Praying for Christopher Hitchens

Only months after visiting Biola last year, Christopher Hitchens has been diagnosed with throat cancer. The Christian community has responded in many different ways, as Arthur Daniels, Jr. outlines.



Christopher Hitchens visited Biola last spring to participate in a debate with Dr. Craig Hazen. | Kelsey Heng

On April 4, 2009, Dr. William Lane Craig and atheist author Christopher Hitchens held a debate at Biola University. Personally, I did not attend the debate because after reading parts of Hitchens’ book “God is Not Great,” I did not take him very seriously.

From what I heard about the debate from both atheists and Christians, and from listening to parts of the debate online, Hitchens had his atheist arguments politely and intelligently annihilated.

However, Hitchens now fights a battle with far greater stakes–– he has throat cancer. In an interview with CNN’s Anderson Cooper on August 5, Hitchens spoke frankly about the cancer and the contradictory responses he’s received from Christians.

When Cooper asked Hitchens what he thought about the fact that people were praying for him, he responded, “There are people praying for me to suffer and die and they have lavish websites relishing my [demise]. And then there are people, much more numerous I must say, and nicer, who are praying either that I get better, or that I redeem myself and make peace with the Almighty–– that my soul gets saved even if my wretched carcass does not. And some pray for both. In fact, September 20 has been designated “Everyone Pray for Hitchens Day” on one website.’”

Hitchens went on to say that he doesn’t tell people to stop praying for him, and that if it makes them feel better they have “my blessing.” He also added that he will not be participating in this prayer event.

There are two things I find sad about this. First, it saddens me that people claiming to be Christian would pray that Hitchens would suffer and die from cancer. One blogger even argued that the cancer was God’s “revenge” for his outspoken atheism. I am no fan of atheism, and even have my own apologetics website fighting atheism and cults. So, when I found out Hitchens had cancer, I had two responses. At first I thought “Ah ha, that’s what he gets for fighting against God.” But then I was immediately reminded by the Spirit of Jesus’ words “love your enemies,” and Paul’s words “If your enemy hungers, feed him” (Matthew 5:44; Romans 12:20). Since my own father was abruptly taken from my family by pancreatic cancer in 2007, my heart began to overflow with compassion for this “enemy” of the cross.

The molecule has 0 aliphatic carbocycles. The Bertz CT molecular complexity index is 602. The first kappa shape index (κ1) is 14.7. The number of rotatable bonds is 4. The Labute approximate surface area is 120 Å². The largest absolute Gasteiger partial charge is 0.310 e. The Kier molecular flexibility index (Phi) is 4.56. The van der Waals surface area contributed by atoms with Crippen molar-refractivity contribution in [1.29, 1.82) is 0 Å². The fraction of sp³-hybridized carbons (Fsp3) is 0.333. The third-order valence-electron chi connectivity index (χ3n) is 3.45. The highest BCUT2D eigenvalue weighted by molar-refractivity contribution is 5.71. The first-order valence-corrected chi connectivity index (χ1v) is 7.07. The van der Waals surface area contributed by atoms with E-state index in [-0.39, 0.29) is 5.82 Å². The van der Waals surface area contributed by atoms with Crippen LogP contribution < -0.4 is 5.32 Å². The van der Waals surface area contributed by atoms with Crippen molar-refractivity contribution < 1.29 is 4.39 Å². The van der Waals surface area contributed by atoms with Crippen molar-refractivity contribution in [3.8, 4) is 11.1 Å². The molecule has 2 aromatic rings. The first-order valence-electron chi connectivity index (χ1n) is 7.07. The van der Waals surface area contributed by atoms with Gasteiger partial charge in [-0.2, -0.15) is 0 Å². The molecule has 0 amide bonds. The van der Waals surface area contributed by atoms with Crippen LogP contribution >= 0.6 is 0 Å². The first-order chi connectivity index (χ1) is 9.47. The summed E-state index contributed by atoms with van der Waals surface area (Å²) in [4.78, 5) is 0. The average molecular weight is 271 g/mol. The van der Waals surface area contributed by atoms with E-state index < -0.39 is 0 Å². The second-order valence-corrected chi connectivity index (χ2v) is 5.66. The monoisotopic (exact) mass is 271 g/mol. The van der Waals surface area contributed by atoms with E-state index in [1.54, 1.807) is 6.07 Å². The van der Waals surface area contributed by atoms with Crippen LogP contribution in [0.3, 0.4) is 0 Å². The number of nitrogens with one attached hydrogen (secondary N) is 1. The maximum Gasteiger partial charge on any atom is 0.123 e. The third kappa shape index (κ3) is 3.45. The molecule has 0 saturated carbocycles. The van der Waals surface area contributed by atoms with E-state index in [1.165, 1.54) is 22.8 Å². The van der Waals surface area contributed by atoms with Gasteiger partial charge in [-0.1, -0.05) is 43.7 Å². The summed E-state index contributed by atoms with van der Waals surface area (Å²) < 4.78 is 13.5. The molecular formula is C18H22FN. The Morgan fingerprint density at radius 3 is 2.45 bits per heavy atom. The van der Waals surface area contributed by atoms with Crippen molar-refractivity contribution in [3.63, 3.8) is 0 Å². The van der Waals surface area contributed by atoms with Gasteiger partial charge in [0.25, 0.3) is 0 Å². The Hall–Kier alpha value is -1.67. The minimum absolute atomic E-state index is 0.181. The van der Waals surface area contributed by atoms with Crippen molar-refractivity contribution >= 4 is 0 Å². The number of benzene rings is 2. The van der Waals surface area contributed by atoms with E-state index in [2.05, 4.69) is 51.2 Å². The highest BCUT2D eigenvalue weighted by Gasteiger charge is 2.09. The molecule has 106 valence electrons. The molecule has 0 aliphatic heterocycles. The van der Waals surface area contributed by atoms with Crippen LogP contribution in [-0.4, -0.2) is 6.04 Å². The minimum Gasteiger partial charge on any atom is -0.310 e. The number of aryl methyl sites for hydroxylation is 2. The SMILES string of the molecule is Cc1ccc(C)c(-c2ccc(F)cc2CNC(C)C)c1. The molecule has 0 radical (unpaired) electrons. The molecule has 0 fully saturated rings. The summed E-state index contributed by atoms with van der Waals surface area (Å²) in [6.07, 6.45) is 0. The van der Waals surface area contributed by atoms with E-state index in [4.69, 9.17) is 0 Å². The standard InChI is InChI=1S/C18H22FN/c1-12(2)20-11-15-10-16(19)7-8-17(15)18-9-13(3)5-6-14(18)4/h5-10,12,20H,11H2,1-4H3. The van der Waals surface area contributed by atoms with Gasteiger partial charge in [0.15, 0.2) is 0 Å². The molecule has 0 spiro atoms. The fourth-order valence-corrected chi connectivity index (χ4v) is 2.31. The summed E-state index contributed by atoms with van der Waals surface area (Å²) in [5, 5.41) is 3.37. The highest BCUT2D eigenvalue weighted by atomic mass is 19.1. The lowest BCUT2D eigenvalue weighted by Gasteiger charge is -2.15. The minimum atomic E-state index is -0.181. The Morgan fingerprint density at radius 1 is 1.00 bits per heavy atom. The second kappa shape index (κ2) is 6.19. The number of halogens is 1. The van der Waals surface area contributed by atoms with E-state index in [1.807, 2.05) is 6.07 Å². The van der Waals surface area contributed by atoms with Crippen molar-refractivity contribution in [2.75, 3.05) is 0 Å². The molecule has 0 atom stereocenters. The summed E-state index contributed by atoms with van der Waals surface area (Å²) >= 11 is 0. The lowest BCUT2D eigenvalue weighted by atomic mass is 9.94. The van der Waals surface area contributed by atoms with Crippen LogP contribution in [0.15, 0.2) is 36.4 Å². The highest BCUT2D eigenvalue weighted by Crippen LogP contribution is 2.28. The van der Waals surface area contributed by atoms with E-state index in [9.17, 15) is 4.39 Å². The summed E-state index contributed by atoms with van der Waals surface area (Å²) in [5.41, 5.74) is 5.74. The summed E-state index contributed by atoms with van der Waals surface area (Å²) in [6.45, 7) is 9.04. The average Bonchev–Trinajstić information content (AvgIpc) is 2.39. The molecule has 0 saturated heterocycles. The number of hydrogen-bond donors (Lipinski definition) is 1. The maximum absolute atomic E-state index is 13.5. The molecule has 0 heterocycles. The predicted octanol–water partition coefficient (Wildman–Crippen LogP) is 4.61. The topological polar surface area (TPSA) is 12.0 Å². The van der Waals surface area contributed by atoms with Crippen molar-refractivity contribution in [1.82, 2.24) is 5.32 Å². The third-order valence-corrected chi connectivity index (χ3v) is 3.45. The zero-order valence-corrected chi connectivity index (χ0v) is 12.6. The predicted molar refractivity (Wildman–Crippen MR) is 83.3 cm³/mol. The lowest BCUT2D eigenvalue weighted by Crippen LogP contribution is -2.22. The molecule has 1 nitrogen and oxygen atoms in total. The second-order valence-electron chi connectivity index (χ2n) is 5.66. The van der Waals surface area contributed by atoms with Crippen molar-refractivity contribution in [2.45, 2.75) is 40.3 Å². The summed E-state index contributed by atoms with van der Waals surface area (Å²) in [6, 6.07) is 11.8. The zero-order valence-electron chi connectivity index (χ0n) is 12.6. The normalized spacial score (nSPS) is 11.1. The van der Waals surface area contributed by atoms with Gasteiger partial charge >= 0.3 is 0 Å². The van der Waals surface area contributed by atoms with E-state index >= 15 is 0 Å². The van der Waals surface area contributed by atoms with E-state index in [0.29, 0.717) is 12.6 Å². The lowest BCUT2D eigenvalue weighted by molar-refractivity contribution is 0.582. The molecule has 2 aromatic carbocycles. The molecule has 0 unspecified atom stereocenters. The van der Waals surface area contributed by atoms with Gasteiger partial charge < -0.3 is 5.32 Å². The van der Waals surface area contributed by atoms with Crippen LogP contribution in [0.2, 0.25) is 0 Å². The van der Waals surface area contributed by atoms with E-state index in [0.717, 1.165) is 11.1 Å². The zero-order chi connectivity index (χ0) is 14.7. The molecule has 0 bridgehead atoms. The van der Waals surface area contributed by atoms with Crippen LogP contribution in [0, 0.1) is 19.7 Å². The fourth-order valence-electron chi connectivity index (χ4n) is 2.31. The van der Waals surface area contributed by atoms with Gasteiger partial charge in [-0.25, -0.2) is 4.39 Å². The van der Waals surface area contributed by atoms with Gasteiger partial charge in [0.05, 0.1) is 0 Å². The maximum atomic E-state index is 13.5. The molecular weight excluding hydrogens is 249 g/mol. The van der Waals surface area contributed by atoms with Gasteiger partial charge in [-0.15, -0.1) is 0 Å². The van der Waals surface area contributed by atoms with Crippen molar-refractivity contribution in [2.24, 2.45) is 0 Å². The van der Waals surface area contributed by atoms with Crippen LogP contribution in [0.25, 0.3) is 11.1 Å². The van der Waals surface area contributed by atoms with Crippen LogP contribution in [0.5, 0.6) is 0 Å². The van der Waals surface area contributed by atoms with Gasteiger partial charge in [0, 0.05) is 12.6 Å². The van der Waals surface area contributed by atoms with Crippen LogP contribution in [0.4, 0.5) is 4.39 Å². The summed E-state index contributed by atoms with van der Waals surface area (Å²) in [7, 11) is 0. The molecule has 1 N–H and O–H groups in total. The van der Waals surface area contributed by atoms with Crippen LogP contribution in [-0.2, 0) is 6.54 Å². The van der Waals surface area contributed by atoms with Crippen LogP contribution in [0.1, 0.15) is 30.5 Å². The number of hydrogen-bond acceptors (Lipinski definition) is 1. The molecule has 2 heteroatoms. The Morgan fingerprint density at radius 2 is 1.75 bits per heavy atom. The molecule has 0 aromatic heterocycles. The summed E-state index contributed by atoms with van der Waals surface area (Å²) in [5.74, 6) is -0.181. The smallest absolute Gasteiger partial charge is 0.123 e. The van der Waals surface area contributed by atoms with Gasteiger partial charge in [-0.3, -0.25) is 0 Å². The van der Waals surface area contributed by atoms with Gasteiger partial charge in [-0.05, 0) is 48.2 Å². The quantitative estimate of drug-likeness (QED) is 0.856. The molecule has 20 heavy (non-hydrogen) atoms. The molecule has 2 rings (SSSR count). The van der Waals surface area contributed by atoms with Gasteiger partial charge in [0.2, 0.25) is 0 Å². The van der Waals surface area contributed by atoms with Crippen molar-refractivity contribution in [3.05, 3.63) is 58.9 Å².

The second thing that saddens me about Hitchen’s situation is his response to this battle. In the interview, he made a point to state that the only way he would convert on his deathbed was if he were no longer lucid.

Cancer takes no prisoners and will not be as gracious or reasonable as Dr. Craig was in their debate last spring. And even in the midst of his struggle, which may usher him into the God’s presence sooner than anticipated, Hitchens still refuses to admit the possibility that a God exists who can cure him of the physical and spiritual cancer attacking his body and soul.

I would hope that the entire Biola community, as well God-fearing people in general, would join me in prayer for the total healing of this man. Of course, we’d all love to see God rescue his body and soul–– giving Hitchens a powerful testimony. But even if this does not occur, it is still right to love Hitchens, for in this is fulfilled all the law and the prophets (Matthew 5:44-48; 22:37-40; Luke 10:27-37). On September 20, and even before, let’s pray for Christopher Hitchens.

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